How Do We Fix This?
The more that chronically ill people share their experiences, the better the representation in the media will be. People have trouble understanding the issues chronically ill face and representation of chronic illness in the media is a step in the right direction. An accurate representation of this struggle in the media, TV shows, and movies would do wonders for awareness and understanding.
When my parents dropped me off for my first day of camp when I was five they expected it to be tough. It was tough, but just for them. I was ready to leave and meet new people and to be on my own. When my dad came to visit me at lunch I even gave him the cold shoulder; I was busy with my new friends! I have always been extremely independent even that young. I do not like having to rely on others and prefer to trust myself to take care of me.
We expect to need others to rely on both early and late in life. Children are unable to care for themselves and the elderly often experience the same fate. In our society this dependence is both accepted and expected. However, as adults, young and old, often we are expected to take care of ourselves and maintain 100% independence. This is not always the case. What happens when we get cannot rely on ourselves alone?
Independence and being able to rely on ourselves alone is a privilege. It isn’t one you would know you have unless you have lost it. For those of us with severe physical or mental illness we no longer have that privilege. If we do not rely on others (or are not lucky enough to have these people in our lives) we end up homeless, dead, or injured.
A few years ago I experienced 3-4 blood clots that sent my health into a downward spiral. I went from a fiercely independent high-achieving pre-med student, an avid volunteer, a distance runner, and a dancer to becoming bed-ridden. I also have Dysautonomia; in my case means that I faint anywhere from once a week to once every 15 minutes. I also discovered I have Ehler’s Danlos, leading my joints to dislocate or pop out of place and cause frequent excruciating pain. Occasionally, I can live normally and near independently, but often I have to rely on others. Sometimes I cannot get food myself, make enough money for rent, or even walk to the bathroom without a shoulder to lean on.
It has been an incredibly difficult journey, and I have had to learn to rely on other people and let go of independence. I loathe it; I abhor having to depend on others. I really do. Learning to rely on others without feeling like a burden has been one of the hardest thing I have had to face and likely will continue to face for the rest of my life. Because it is so difficult, I absolutely hate when people who are judgemental about my “lack of” independence.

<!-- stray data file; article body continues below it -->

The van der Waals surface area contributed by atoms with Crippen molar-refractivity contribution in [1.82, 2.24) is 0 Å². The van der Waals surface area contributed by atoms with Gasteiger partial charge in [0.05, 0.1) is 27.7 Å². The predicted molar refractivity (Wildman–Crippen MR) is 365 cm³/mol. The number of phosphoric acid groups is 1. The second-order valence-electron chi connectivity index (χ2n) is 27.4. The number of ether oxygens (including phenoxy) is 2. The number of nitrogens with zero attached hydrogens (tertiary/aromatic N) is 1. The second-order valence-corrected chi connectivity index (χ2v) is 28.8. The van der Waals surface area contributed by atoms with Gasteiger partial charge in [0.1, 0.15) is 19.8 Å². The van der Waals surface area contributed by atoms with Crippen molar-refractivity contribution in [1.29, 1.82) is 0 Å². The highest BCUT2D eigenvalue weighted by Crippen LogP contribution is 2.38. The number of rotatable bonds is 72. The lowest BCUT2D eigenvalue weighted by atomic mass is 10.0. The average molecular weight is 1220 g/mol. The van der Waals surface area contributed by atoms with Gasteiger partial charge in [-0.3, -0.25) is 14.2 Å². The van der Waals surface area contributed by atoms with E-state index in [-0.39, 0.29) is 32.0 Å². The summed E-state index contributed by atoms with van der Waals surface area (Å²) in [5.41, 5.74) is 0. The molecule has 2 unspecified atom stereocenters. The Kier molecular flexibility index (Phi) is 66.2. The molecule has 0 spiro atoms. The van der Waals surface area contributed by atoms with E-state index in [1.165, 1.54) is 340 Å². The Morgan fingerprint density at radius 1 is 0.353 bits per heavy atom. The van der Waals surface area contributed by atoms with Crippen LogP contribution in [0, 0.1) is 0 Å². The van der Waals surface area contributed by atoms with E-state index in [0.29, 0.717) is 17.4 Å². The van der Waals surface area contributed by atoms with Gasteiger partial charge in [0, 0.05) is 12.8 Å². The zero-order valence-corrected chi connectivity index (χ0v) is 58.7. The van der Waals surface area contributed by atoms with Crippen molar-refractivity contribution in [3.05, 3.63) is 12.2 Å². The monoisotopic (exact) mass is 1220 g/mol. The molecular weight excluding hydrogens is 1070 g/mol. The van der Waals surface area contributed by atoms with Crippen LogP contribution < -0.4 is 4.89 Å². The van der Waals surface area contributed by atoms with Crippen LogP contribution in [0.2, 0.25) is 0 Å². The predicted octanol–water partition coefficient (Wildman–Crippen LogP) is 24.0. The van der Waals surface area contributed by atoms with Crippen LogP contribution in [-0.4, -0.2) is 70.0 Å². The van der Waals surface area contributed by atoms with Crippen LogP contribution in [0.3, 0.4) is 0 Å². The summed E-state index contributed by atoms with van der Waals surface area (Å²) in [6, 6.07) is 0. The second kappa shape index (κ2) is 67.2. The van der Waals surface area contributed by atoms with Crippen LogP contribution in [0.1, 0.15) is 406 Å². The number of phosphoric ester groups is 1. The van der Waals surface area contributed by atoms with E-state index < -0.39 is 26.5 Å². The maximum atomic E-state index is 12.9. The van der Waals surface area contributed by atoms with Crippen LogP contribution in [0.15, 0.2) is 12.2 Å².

Friends, family, and infuriating strangers frequently make comments about how important maintaining independence is. They are often incredibly judgemental in doing so, and they are not entirely wrong. Many forms of independence are important and healthy. For example, I am all for healthy attachment in relationships. Individuals should stay an “I” instead of morphing into a “we” without lives of their own when they enter relationships, friendship or others. However, asking for help from your loved ones when you need it can be absolutely healthy and necessary. That is not an unhealthy loss of independence and should not be treated as such. Independence should be valued, but independence does not mean doing everything on your own. You can retain a healthy independence and depend on the help of others.
It has taken me some time to realize that asking for help when you need is not admitting weakness, but I have become a better person and have a better life as a result. I can’t live alone, but have learned to better appreciate my wonderful roommates. Learning to get help from others has helped me be a better friend too. Learning how to ask what you need from people helps them better ask you when they are in a tough spot. Realizing the strength it can take to ask for help makes it easier to help loved ones with that in mind. Additionally, I know the people who surround me are real friends and that we can lean on each other when we need to.
I have my own hobbies, friends, and job. I am independent in all the healthy ways that matter. However, I do have to rely on others and let go of independence because of my illness and that really is okay. Independence is absolutely important, but people need to stop equating needing the help of others with an unhealthy dependence on others. If you are healthy and have the privilege of not having to depend on anyone else- good for you. You also need to realize that is not the case for all of us. Many of us have to rely on others to survive and that does not make us any lesser than those who do not.